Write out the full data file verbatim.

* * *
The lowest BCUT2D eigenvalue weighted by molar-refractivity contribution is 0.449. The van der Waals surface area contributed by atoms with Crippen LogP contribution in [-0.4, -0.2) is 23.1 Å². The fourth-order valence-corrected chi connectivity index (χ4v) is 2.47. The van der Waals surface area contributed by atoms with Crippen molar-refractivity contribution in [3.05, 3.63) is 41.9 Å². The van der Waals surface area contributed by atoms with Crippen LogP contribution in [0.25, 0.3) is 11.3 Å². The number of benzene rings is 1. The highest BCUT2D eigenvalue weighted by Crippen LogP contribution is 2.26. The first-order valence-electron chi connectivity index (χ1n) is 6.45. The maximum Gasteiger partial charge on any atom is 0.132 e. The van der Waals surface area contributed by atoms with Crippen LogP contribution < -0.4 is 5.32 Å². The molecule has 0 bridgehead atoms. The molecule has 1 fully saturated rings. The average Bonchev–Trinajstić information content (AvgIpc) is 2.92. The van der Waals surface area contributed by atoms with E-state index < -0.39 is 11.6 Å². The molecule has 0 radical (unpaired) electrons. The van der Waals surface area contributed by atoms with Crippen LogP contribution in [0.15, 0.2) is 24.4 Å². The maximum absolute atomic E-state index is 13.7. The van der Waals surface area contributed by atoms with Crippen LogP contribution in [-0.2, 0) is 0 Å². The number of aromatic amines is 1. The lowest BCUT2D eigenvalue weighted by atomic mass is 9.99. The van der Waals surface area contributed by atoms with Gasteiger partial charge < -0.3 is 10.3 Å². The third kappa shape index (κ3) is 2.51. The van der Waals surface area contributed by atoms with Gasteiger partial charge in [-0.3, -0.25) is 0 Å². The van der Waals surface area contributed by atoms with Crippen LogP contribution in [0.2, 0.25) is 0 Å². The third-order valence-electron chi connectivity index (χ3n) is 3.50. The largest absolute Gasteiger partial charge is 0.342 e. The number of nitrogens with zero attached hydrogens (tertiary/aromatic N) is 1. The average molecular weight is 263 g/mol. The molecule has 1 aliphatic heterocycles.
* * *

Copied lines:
The lowest BCUT2D eigenvalue weighted by molar-refractivity contribution is 0.449. The van der Waals surface area contributed by atoms with Crippen LogP contribution in [-0.4, -0.2) is 23.1 Å². The fourth-order valence-corrected chi connectivity index (χ4v) is 2.47. The van der Waals surface area contributed by atoms with Crippen molar-refractivity contribution in [3.05, 3.63) is 41.9 Å². The van der Waals surface area contributed by atoms with Crippen LogP contribution in [0.25, 0.3) is 11.3 Å². The number of benzene rings is 1. The highest BCUT2D eigenvalue weighted by Crippen LogP contribution is 2.26. The first-order valence-electron chi connectivity index (χ1n) is 6.45. The maximum Gasteiger partial charge on any atom is 0.132 e. The van der Waals surface area contributed by atoms with Crippen LogP contribution < -0.4 is 5.32 Å². The molecule has 0 bridgehead atoms. The molecule has 1 fully saturated rings. The average Bonchev–Trinajstić information content (AvgIpc) is 2.92. The van der Waals surface area contributed by atoms with E-state index < -0.39 is 11.6 Å². The molecule has 0 radical (unpaired) electrons. The van der Waals surface area contributed by atoms with Crippen LogP contribution in [0.15, 0.2) is 24.4 Å². The maximum absolute atomic E-state index is 13.7. The van der Waals surface area contributed by atoms with Crippen LogP contribution in [-0.2, 0) is 0 Å². The number of aromatic amines is 1. The lowest BCUT2D eigenvalue weighted by atomic mass is 9.99. The van der Waals surface area contributed by atoms with Gasteiger partial charge < -0.3 is 10.3 Å². The third kappa shape index (κ3) is 2.51. The van der Waals surface area contributed by atoms with Gasteiger partial charge in [-0.3, -0.25) is 0 Å². The van der Waals surface area contributed by atoms with Crippen LogP contribution in [0.2, 0.25) is 0 Å². The third-order valence-electron chi connectivity index (χ3n) is 3.50. The largest absolute Gasteiger partial charge is 0.342 e. The number of nitrogens with zero attached hydrogens (tertiary/aromatic N) is 1. The average molecular weight is 263 g/mol. The molecule has 1 aliphatic heterocycles.